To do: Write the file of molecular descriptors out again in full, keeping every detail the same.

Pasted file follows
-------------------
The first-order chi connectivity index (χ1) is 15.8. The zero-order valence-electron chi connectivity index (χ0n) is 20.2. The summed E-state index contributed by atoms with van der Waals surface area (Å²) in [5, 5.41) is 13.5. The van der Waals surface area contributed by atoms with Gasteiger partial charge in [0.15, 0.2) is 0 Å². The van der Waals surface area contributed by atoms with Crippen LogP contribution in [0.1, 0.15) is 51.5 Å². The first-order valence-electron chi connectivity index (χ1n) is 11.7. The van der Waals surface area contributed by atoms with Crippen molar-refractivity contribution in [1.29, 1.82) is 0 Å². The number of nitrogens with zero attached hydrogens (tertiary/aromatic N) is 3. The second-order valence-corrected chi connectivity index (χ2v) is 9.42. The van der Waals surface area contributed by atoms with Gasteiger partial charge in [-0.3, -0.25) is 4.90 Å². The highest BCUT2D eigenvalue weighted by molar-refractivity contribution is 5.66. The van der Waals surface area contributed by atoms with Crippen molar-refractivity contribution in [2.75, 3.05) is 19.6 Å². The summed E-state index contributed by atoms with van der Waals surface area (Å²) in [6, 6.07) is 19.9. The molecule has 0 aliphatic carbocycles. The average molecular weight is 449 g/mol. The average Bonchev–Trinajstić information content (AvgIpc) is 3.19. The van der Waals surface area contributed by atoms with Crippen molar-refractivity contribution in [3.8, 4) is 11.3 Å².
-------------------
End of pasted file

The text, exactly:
The first-order chi connectivity index (χ1) is 15.8. The zero-order valence-electron chi connectivity index (χ0n) is 20.2. The summed E-state index contributed by atoms with van der Waals surface area (Å²) in [5, 5.41) is 13.5. The van der Waals surface area contributed by atoms with Gasteiger partial charge in [0.15, 0.2) is 0 Å². The van der Waals surface area contributed by atoms with Crippen LogP contribution in [0.1, 0.15) is 51.5 Å². The first-order valence-electron chi connectivity index (χ1n) is 11.7. The van der Waals surface area contributed by atoms with Crippen molar-refractivity contribution in [1.29, 1.82) is 0 Å². The number of nitrogens with zero attached hydrogens (tertiary/aromatic N) is 3. The second-order valence-corrected chi connectivity index (χ2v) is 9.42. The van der Waals surface area contributed by atoms with Gasteiger partial charge in [-0.3, -0.25) is 4.90 Å². The highest BCUT2D eigenvalue weighted by molar-refractivity contribution is 5.66. The van der Waals surface area contributed by atoms with Crippen molar-refractivity contribution in [2.75, 3.05) is 19.6 Å². The summed E-state index contributed by atoms with van der Waals surface area (Å²) in [6, 6.07) is 19.9. The molecule has 0 aliphatic carbocycles. The average molecular weight is 449 g/mol. The average Bonchev–Trinajstić information content (AvgIpc) is 3.19. The van der Waals surface area contributed by atoms with Crippen molar-refractivity contribution in [3.8, 4) is 11.3 Å².